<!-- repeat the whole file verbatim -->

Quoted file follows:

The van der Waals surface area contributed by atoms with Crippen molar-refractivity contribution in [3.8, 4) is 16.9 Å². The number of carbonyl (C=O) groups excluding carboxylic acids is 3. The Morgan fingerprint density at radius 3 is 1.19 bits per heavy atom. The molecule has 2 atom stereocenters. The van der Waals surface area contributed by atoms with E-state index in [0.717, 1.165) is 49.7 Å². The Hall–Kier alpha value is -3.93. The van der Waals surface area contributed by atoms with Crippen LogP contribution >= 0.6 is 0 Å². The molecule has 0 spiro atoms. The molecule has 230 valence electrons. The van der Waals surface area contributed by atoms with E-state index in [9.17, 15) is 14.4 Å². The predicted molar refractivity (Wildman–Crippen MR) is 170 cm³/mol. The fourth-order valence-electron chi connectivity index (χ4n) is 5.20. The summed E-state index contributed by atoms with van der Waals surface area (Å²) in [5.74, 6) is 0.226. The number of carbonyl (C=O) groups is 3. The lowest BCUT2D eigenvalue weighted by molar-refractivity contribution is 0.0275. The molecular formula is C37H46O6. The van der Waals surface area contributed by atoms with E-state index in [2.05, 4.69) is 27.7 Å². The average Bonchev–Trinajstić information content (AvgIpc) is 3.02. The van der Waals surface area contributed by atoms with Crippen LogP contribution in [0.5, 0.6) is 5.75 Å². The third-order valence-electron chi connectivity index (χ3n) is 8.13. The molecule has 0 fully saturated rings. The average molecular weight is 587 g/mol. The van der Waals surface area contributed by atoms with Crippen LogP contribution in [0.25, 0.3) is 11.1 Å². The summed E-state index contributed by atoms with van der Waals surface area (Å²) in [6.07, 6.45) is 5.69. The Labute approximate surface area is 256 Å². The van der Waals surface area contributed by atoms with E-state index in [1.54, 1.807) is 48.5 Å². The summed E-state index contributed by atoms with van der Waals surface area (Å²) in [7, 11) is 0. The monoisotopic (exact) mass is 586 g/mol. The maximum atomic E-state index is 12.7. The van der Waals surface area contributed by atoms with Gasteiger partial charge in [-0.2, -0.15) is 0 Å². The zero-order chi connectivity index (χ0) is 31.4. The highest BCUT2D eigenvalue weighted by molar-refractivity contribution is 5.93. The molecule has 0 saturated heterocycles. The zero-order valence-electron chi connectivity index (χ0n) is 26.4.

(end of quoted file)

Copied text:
The van der Waals surface area contributed by atoms with Crippen molar-refractivity contribution in [3.8, 4) is 16.9 Å². The number of carbonyl (C=O) groups excluding carboxylic acids is 3. The Morgan fingerprint density at radius 3 is 1.19 bits per heavy atom. The molecule has 2 atom stereocenters. The van der Waals surface area contributed by atoms with E-state index in [0.717, 1.165) is 49.7 Å². The Hall–Kier alpha value is -3.93. The van der Waals surface area contributed by atoms with Crippen LogP contribution >= 0.6 is 0 Å². The molecule has 0 spiro atoms. The molecule has 230 valence electrons. The van der Waals surface area contributed by atoms with E-state index in [9.17, 15) is 14.4 Å². The predicted molar refractivity (Wildman–Crippen MR) is 170 cm³/mol. The fourth-order valence-electron chi connectivity index (χ4n) is 5.20. The summed E-state index contributed by atoms with van der Waals surface area (Å²) in [5.74, 6) is 0.226. The number of carbonyl (C=O) groups is 3. The lowest BCUT2D eigenvalue weighted by molar-refractivity contribution is 0.0275. The molecular formula is C37H46O6. The van der Waals surface area contributed by atoms with E-state index in [2.05, 4.69) is 27.7 Å². The average Bonchev–Trinajstić information content (AvgIpc) is 3.02. The van der Waals surface area contributed by atoms with Crippen LogP contribution in [0.5, 0.6) is 5.75 Å². The third-order valence-electron chi connectivity index (χ3n) is 8.13. The molecule has 0 fully saturated rings. The average molecular weight is 587 g/mol. The van der Waals surface area contributed by atoms with Crippen LogP contribution in [0.25, 0.3) is 11.1 Å². The summed E-state index contributed by atoms with van der Waals surface area (Å²) in [6.07, 6.45) is 5.69. The Labute approximate surface area is 256 Å². The van der Waals surface area contributed by atoms with E-state index in [1.54, 1.807) is 48.5 Å². The summed E-state index contributed by atoms with van der Waals surface area (Å²) in [7, 11) is 0. The monoisotopic (exact) mass is 586 g/mol. The maximum atomic E-state index is 12.7. The van der Waals surface area contributed by atoms with Gasteiger partial charge in [-0.2, -0.15) is 0 Å². The zero-order chi connectivity index (χ0) is 31.4. The highest BCUT2D eigenvalue weighted by molar-refractivity contribution is 5.93. The molecule has 0 saturated heterocycles. The zero-order valence-electron chi connectivity index (χ0n) is 26.4.